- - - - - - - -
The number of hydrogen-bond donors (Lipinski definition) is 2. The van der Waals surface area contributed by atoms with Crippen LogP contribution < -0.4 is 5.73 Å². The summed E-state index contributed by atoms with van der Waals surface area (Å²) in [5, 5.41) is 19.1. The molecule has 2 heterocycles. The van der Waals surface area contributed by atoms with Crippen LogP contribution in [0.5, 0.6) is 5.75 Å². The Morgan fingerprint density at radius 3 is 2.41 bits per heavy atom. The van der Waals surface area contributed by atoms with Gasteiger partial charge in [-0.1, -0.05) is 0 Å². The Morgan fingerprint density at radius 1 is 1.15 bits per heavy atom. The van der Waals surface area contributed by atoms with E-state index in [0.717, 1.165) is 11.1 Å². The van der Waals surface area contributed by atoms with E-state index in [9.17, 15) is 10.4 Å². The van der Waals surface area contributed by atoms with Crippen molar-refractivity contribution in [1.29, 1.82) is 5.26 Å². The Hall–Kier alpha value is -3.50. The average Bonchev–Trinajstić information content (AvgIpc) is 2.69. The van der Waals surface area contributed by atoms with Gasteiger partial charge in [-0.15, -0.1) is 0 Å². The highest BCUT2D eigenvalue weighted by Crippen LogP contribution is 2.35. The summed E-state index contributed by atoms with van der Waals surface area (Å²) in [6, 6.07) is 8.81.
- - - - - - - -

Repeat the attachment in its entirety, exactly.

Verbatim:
The number of hydrogen-bond donors (Lipinski definition) is 2. The van der Waals surface area contributed by atoms with Crippen LogP contribution < -0.4 is 5.73 Å². The summed E-state index contributed by atoms with van der Waals surface area (Å²) in [5, 5.41) is 19.1. The molecule has 2 heterocycles. The van der Waals surface area contributed by atoms with Crippen LogP contribution in [0.5, 0.6) is 5.75 Å². The Morgan fingerprint density at radius 3 is 2.41 bits per heavy atom. The van der Waals surface area contributed by atoms with Gasteiger partial charge in [-0.1, -0.05) is 0 Å². The Morgan fingerprint density at radius 1 is 1.15 bits per heavy atom. The van der Waals surface area contributed by atoms with E-state index in [0.717, 1.165) is 11.1 Å². The van der Waals surface area contributed by atoms with E-state index in [9.17, 15) is 10.4 Å². The van der Waals surface area contributed by atoms with Crippen molar-refractivity contribution in [1.29, 1.82) is 5.26 Å². The Hall–Kier alpha value is -3.50. The average Bonchev–Trinajstić information content (AvgIpc) is 2.69. The van der Waals surface area contributed by atoms with Gasteiger partial charge in [-0.15, -0.1) is 0 Å². The highest BCUT2D eigenvalue weighted by Crippen LogP contribution is 2.35. The summed E-state index contributed by atoms with van der Waals surface area (Å²) in [6, 6.07) is 8.81.